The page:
Friday, January 1, 2010
"Once in a Blue Moon"
December 31. 2009 we had a Blue Moon. It was visible on a clear night in St. George, Utah.
A blue moon is a full moon that is not timed to the regular monthly pattern. Most years have twelve full moons which occur approximately monthly, but in addition to those twelve full lunar cycles, each solar calendar year contains an excess of roughly eleven days compared to the lunar year. The extra days accumulate, so that every two or three years
(7 times in the 19-year metonic cycle), there is an extra full moon. The extra moon is called a "blue moon." Different definitions place the "extra" moon at different times.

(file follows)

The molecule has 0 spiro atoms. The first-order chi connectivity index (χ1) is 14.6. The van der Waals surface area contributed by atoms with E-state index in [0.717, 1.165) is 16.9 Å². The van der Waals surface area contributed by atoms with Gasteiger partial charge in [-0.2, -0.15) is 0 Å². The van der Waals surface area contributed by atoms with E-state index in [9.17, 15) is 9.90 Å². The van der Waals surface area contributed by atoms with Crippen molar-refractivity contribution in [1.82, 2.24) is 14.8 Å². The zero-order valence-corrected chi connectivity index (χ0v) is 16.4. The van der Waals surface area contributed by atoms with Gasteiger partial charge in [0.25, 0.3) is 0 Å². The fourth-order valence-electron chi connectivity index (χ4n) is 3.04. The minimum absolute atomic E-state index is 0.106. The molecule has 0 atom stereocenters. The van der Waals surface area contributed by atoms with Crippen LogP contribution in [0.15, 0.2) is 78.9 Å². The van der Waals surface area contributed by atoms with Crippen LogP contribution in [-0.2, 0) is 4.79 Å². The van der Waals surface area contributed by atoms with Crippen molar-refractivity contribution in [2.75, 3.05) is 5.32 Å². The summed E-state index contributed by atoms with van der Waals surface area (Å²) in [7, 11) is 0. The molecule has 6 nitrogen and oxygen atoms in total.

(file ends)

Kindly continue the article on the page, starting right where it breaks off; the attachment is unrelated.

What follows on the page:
The most literal meaning of blue moon is when the moon (not necessarily a full moon) appears to a casual observer to be unusually bluish, which is a rare event. The effect can be caused by smoke or dust particles in the atmosphere, as has happened after forest fires in Sweden and Canada in 1950 and, notably, after the eruption of Krakatoa in 1883, which caused the moon to appear blue for nearly two years. The particles in the atmosphere have to be about one micrometer in diameter; under these circumstances, long-wavelength light, which appears red to a viewer, is scattered out of the line of sight and short-wavelength light, which appears blue to a viewer, is selectively transmitted into a viewer's eyes.